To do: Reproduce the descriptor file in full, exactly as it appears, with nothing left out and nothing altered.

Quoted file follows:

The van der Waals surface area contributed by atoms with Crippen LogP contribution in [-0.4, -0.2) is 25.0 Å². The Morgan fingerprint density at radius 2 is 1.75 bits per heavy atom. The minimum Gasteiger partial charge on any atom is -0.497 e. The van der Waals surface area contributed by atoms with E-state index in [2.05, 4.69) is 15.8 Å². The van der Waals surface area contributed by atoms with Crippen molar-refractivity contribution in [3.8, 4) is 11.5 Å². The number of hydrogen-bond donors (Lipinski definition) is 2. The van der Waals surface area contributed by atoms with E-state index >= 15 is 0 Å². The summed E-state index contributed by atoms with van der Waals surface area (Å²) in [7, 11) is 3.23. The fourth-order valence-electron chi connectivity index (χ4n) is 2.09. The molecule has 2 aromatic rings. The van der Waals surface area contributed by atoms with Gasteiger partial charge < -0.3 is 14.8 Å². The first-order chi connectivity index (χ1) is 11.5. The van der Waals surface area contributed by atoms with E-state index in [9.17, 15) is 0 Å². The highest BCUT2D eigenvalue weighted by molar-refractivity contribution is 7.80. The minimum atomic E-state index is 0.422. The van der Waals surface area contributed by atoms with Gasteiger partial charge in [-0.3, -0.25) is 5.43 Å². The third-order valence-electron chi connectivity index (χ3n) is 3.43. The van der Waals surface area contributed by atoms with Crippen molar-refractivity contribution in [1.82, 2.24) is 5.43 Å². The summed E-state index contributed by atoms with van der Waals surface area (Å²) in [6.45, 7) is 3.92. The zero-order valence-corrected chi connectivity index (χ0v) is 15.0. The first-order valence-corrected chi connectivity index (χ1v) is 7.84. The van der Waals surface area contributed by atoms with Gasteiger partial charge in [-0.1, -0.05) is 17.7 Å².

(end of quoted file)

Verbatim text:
The van der Waals surface area contributed by atoms with Crippen LogP contribution in [-0.4, -0.2) is 25.0 Å². The Morgan fingerprint density at radius 2 is 1.75 bits per heavy atom. The minimum Gasteiger partial charge on any atom is -0.497 e. The van der Waals surface area contributed by atoms with E-state index in [2.05, 4.69) is 15.8 Å². The van der Waals surface area contributed by atoms with Crippen molar-refractivity contribution in [3.8, 4) is 11.5 Å². The number of hydrogen-bond donors (Lipinski definition) is 2. The van der Waals surface area contributed by atoms with E-state index >= 15 is 0 Å². The summed E-state index contributed by atoms with van der Waals surface area (Å²) in [7, 11) is 3.23. The fourth-order valence-electron chi connectivity index (χ4n) is 2.09. The molecule has 2 aromatic rings. The van der Waals surface area contributed by atoms with Gasteiger partial charge < -0.3 is 14.8 Å². The first-order chi connectivity index (χ1) is 11.5. The van der Waals surface area contributed by atoms with E-state index in [9.17, 15) is 0 Å². The highest BCUT2D eigenvalue weighted by molar-refractivity contribution is 7.80. The minimum atomic E-state index is 0.422. The van der Waals surface area contributed by atoms with Gasteiger partial charge in [-0.3, -0.25) is 5.43 Å². The third-order valence-electron chi connectivity index (χ3n) is 3.43. The van der Waals surface area contributed by atoms with Crippen molar-refractivity contribution in [1.82, 2.24) is 5.43 Å². The summed E-state index contributed by atoms with van der Waals surface area (Å²) in [6.45, 7) is 3.92. The zero-order valence-corrected chi connectivity index (χ0v) is 15.0. The first-order valence-corrected chi connectivity index (χ1v) is 7.84. The van der Waals surface area contributed by atoms with Gasteiger partial charge in [-0.1, -0.05) is 17.7 Å².